2. Culture and Lifestyle

Another attractive point about Singapore is its culture and way of life. While Singapore is less laid-back compared to many other cities, the nation has a “work hard, play hard” culture and is full of exciting entertainment and lifestyle choices. For the young at heart, Singapore is the perfect city to live in, with its bustling nightlife and many trendy, Instagrammable locations to spend the day. Singapore also has a high quality of life and first-world amenities throughout the city, being a high-tech city that emphasises on innovation. It is one of the top destinations in Asia for tourists and boasts a plethora of activities easily available to both foreigners and residents.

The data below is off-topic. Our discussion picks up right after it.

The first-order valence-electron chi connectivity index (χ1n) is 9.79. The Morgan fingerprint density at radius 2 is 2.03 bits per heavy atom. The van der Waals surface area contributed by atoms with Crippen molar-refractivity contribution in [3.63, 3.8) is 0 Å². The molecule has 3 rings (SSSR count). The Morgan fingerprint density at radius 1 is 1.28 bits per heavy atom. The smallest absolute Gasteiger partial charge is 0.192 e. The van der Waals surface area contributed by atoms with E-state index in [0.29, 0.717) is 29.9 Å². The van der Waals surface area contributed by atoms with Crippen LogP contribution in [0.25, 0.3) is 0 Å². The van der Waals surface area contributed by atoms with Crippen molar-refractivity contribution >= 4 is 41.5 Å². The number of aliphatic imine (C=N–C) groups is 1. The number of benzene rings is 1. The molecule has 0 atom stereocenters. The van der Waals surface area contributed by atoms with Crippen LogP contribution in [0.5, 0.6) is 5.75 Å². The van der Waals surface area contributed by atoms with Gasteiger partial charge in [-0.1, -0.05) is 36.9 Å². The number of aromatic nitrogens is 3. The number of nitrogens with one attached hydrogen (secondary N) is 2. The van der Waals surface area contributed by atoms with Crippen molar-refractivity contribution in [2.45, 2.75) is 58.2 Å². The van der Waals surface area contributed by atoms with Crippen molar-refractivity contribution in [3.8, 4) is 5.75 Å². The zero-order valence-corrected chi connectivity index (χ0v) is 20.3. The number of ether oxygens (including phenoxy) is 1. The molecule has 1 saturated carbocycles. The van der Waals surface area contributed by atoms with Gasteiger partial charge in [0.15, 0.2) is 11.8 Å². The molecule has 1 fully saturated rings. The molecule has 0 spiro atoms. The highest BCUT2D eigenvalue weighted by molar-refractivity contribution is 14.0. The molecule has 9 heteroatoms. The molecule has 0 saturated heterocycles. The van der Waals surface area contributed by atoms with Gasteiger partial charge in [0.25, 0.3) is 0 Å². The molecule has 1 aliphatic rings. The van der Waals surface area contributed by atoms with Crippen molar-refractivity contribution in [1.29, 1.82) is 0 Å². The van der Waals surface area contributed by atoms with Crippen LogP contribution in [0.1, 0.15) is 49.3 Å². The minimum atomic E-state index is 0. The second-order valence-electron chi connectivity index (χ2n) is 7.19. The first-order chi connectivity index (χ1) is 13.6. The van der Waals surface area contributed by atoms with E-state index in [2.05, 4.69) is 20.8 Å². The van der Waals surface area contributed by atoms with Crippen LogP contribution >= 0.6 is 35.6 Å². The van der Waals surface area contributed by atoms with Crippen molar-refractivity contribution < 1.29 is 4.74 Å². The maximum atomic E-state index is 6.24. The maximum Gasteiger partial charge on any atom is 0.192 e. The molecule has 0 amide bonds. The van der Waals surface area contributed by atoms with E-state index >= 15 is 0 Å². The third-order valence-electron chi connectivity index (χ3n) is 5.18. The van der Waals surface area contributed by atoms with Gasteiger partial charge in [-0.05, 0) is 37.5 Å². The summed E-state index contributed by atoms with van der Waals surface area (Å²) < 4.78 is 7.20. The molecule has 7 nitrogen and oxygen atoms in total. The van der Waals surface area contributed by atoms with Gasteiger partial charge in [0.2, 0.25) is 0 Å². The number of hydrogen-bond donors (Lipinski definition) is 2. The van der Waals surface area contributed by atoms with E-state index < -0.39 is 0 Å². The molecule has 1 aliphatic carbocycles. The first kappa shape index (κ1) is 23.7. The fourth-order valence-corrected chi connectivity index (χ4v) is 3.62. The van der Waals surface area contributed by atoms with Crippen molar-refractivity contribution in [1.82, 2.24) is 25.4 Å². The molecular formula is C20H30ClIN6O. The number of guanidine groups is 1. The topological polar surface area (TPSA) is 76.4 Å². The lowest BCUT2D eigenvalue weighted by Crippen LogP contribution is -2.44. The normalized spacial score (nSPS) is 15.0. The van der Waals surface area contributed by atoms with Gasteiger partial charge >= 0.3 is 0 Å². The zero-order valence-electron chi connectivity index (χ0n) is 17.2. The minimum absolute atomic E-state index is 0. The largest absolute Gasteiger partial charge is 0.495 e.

English is Singapore’s primary language of communication. For international travellers and those looking to emigrate, life in Singapore is easy to adjust to without the need to learn a completely foreign language to be understood. Finding a job will be easier and more convenient due to the lack of a language barrier, as will be enrolling your children in educational institutes. Singapore is also a very international city with a large foreign population, so most foreigners will be able to find a small community here, no matter where they may originate from.


3. Safety and Healthcare